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I've looked through many problem solving techniques for similar problems, but with my set-up it appears none of them are quite relevant.

My computer is a HP Envy Phoenix with 3 drives installed: 128GB SSD which my Windows is installed on, 2TB Drive which I generally install programs on and use for storage and a 1TB (Previously completely empty) drive of which I recently installed Ubuntu 14.04 on.

The issue I am now faced with is that the BIOS menu is no longer showing the 128GB drive to boot off at all, meaning my Windows drive has completely vanished. Funny thing is, when I use Gparted or even go to re-install Ubuntu, the 128GB drive appears. (Although in the Ubuntu installer it doesn't show it to be the host to Windows OS).

When I installed Ubuntu, I installed it on the previously stated 1TB COMPLETELY CLEAN drive and did not do anything to any of the other drives. I split it in half, using half for the Ubuntu OS and the other half for the prerequisite "swap" section.

The Windows OS does not show up in the Grub 2 either.

I feel the issue is that Windows is booted on Legacy and Ubuntu boots on UEFI, yet in the BIOS the drive doesn't even appear under the Legacy tree.

Does anyone know how I can boot Windows 7 again (without re-installing/doing the fix with a Windows 7 installation disk)?

Now, on a different thread, it is said that I have "mixed" BIOS installs and are best to re-install one of the OS's so that they are both on the same BIOS. Which begs the question to me (not being able to navigate the Ubuntu installer efficiently) how do I install Ubuntu on the correct BIOS setting? Thank you for your time

EDIT: I have re-installed Ubuntu onto the drive with a 16GB /boot area and a 16GB swap area. The rest of the drive is now for Ubuntu.

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Just wanted to let you know, I doubt you need 512GB of swap! See this answer for a quick explanation. –  TheSchwa Aug 13 '14 at 0:03
I noticed that after, as the swap only needs to be slightly bigger than your RAM, but meh. It doesn't worry me, nor should it affect anything! –  Turtle Bum Aug 13 '14 at 0:06
Also better not to use separate /boot partition for most desktops. Server type installs or encrypted installs may need the separate /boot. Usually /boot is 300 to 500MB. I normally suggest / (root) of 20 or 25GB and then add /home or data partition(s). You can convert a UEFI install of Ubuntu to BIOS install with the advanced mode of Boot-Repair. It really is just uninstalling grub-efi-amd64 and installing grub-pc. But for BIOS boot you must create a 1 or 2MB unformatted partition with the bios_grub flag for grub to correctly install. help.ubuntu.com/community/Boot-Repair –  oldfred Aug 14 '14 at 0:06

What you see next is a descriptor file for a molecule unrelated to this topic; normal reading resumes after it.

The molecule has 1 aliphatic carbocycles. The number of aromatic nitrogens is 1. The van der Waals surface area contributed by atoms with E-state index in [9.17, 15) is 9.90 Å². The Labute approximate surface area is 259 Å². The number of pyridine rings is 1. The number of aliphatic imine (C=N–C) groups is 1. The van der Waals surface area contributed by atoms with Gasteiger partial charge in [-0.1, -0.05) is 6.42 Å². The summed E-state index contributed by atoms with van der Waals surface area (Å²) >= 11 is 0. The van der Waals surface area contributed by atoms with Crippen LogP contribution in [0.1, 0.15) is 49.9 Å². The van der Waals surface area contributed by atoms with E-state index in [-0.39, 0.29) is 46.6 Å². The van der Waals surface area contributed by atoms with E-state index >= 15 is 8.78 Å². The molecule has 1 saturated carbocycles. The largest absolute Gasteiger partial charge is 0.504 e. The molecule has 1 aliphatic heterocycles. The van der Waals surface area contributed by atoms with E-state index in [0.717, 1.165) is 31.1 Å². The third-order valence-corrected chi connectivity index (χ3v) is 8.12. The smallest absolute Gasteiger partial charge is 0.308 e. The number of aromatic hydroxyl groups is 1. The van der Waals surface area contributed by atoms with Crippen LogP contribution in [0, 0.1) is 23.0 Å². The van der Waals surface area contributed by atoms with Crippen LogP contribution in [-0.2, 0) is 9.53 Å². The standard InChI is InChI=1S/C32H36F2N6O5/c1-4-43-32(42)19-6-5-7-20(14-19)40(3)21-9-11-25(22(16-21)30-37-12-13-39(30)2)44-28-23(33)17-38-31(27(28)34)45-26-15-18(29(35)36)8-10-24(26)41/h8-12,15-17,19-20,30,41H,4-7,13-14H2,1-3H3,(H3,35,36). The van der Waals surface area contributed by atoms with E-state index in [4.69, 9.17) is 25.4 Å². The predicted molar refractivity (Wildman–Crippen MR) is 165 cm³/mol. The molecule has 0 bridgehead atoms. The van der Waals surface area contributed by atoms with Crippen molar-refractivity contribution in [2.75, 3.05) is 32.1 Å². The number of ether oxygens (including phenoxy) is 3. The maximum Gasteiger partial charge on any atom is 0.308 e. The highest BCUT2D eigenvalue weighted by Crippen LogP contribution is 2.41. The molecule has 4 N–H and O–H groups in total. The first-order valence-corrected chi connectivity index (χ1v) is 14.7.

Thanks for the reply @oldfred Do you think it will fix my Windows not appearing in the menu if I convert to a BIOS version? I spent about a total of 9 hours last night re-installing Ubunto, nvidia drivers (to stop crashing etc.), Grub 2 and Boot-Repair. I switched modes to BIOS and tried everything and Windows still isn't available. Is it possible that with my computer that part of the BIOS or boot for the windows is, or was, on the 1TB drive and I have overridden it? I have just mounted a Windows 7 .iso onto a USB and am going to use it to "fix" Windows. Will this now destroy Ubuntu? –  Turtle Bum Aug 14 '14 at 0:57
It is best to have all installs in same boot mode, either all UEFI or all BIOS. But you do not have to if you want to use UEFI/BIOS or one time boot key to choose, not grub menu. If installs are on different drives and you install boot loaders whether to MBR for BIOS or to efi partition for UEFI onto the same drive as install, you should not have issues. But you want to keep drives totally separate. Some suggest uplugging other drives when fixing one or the other. I also now am a fan of gpt partitioning, but Windows only boots with UEFI with gpt. Ubuntu can boot with BIOS or UEFI with gpt. –  oldfred Aug 14 '14 at 4:24

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